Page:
Fostering adults

November 19, 2005

Courtney had been homeless since she was 16. Justin has had more than six homes - foster homes - in the past two years. They can't boomerang home for a month or two whenever they need to, call mom for advice or get a line on a job from the good neighbor next door. Neither is ready to make it alone, but both are "aging out," passing the age at which their state, Washington, deems them adult and losing access to support systems and guidance.

Courtney and Justin live in Seattle, but their problems are shared by young people nationwide. A recent Sun special report, "On Their Own," followed a year in the lives of Iven Bailey and Gary Sells, homeless 18-year-olds struggling to graduate from Lake Clifton-Eastern High. Iven and Gary succeeded in this first step toward adulthood and autonomy, but their paths now are still far from certain.

Officials estimate that there are hundreds of such children in Baltimore, and tens of thousands in the nation. That's as specific as they can be with the numbers. These young people, on the cusp of legal adulthood, are willfully elusive and often ashamed of their predicament. Those who haven't "aged out" may with good reason be afraid that something worse will happen to them if they ask for state assistance. States only recently have started to try to track them down.

A federally funded workgroup across 20 states (Maryland is not among them) is trying to figure out how best to help people with disabilities get and keep good jobs. But project members discovered that the work part was not the most pressing problem and that children's disabilities weren't their only stumbling block - it's nearly impossible to hold a job when one has no home, no family and no stable community. They expanded their study to include all foster-care children, as well as non-fostered disabled children.

Of the more than 500,000 children nationwide in foster care, 30 percent to 40 percent are also in special education, and 20 percent to 60 percent have developmental or mental disabilities. About 20,000 youngsters age out of the system each year. After they leave state care, one-quarter of them end up homeless.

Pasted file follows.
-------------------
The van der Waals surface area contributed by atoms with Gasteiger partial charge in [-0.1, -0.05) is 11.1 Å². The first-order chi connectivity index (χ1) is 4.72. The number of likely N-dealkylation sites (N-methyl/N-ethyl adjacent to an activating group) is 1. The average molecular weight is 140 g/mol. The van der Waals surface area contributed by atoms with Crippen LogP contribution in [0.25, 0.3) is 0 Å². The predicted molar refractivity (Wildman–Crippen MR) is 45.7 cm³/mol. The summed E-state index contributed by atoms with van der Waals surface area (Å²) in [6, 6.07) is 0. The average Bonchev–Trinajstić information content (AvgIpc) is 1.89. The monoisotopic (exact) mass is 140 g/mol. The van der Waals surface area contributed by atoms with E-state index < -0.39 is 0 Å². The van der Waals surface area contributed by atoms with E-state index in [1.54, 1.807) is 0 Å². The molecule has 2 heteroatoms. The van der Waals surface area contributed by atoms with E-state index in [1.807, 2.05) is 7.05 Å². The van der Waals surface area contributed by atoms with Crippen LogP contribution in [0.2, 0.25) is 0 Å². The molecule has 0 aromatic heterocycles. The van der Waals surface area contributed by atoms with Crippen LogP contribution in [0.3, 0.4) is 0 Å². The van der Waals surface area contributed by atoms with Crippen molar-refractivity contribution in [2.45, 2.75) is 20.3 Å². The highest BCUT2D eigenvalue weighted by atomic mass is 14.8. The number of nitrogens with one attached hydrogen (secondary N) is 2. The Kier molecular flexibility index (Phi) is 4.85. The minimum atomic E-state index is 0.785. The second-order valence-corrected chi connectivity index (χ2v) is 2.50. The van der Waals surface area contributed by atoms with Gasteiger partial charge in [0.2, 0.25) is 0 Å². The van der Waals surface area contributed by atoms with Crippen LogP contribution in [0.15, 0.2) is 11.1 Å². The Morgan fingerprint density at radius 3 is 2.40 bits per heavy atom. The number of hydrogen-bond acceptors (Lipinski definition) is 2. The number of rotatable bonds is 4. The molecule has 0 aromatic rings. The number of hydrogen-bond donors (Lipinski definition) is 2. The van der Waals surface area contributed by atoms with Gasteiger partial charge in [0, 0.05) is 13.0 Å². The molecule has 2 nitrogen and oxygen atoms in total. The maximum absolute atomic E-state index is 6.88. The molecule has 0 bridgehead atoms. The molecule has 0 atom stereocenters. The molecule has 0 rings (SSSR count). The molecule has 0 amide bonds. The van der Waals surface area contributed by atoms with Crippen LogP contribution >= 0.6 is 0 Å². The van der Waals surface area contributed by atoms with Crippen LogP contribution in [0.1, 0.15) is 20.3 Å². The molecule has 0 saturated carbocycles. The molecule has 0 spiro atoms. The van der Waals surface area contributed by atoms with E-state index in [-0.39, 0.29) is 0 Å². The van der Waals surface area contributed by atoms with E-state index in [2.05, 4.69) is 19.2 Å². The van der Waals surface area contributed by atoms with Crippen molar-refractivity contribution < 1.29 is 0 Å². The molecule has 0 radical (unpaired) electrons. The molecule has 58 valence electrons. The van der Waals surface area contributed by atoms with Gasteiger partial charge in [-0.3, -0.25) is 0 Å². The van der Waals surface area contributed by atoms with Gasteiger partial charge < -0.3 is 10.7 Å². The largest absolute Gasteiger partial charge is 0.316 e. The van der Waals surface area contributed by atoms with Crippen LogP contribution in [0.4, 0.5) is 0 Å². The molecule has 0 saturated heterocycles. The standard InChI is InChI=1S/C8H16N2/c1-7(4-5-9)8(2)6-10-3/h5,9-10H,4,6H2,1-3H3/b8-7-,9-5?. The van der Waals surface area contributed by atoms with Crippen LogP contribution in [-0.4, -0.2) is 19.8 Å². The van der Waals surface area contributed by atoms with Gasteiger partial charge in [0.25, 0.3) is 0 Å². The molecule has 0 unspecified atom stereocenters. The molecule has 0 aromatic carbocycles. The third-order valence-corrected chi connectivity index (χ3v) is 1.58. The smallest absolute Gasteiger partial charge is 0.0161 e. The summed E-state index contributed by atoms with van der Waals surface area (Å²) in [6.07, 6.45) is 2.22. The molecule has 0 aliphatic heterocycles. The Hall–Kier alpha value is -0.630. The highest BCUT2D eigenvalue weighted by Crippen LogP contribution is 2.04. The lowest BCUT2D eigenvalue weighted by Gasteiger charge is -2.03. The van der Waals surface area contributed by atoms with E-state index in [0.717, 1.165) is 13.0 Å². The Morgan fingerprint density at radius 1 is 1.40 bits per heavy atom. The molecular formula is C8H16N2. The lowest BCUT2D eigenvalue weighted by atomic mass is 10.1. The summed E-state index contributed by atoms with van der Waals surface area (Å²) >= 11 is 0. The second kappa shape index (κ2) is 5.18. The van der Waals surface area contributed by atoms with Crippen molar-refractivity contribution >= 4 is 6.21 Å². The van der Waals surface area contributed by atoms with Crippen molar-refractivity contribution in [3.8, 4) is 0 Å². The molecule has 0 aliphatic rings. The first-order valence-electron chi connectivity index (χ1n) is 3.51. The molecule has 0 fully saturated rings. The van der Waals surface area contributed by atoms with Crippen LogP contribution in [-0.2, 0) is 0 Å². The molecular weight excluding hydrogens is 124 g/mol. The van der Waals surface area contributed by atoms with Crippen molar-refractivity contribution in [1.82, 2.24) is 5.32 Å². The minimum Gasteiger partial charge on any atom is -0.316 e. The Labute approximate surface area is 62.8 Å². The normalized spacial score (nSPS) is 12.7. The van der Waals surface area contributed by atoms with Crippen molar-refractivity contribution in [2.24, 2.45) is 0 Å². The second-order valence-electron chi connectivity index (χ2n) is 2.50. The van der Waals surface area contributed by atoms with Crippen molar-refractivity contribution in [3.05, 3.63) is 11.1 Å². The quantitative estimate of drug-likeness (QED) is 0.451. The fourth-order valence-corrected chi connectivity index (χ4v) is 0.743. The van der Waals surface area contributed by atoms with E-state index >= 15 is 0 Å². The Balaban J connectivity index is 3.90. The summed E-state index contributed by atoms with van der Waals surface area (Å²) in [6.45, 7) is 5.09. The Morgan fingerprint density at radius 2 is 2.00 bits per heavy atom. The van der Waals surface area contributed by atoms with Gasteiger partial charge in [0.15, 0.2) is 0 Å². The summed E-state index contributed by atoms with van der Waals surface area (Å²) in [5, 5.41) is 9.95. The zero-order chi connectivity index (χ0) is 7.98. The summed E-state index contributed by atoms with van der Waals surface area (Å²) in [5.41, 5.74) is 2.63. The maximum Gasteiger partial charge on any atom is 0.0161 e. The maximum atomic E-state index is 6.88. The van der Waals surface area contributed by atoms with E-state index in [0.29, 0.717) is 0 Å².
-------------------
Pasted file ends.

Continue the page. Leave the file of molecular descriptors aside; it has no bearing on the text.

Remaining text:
There is no system to help any of these young adults, workgroup member Paul DiLorenzo told a conference in Baltimore last week of social-work and municipal leaders. That's unacceptable, and a measure of the failings of the America's child welfare system.

There are a number of great programs here and there. But nowhere is there a coherent, across-state-agencies plan - and none comes close to helping the number of people who need it. In Baltimore, the Urban Youth Corps, UPS School-to-Career Partnership and other such programs train a couple of dozen people each year. City and state advocates are discussing building a dormitory-style center for homeless older teenagers in Baltimore and creating a public boarding school for younger teens. That would be a good start; the conversation should continue.

The national workgroup has drafted a guide for communities, describing the characteristics successful programs - those with proven success - seem to share. One is flexibility; a young adult may need help with housing this month and be fine for a year, then a few months later need help setting up savings or getting a driver's license. The opportunity to "drop in" for assistance can be difficult for the provider but better serves this population, many of whom do not learn on a bureaucratic schedule.

Another essential trait, one that very few programs have achieved, is stability. Many are supported by grants that pay for a few years of work, but others risk losing state and federal funding every year. Participating in a program that's always on the brink reinforces this fragile population's sense of insecurity.

Knitting these young adults back into their communities, through solid work, decent housing and the skills to be good neighbors, would cut the rates of poverty, unemployment, incarceration and welfare dependency among them, according to the collaborative. It also would be a hand up, not a hand out, for adults who likely did not have that advantage in childhood.

- Nicky Penttila

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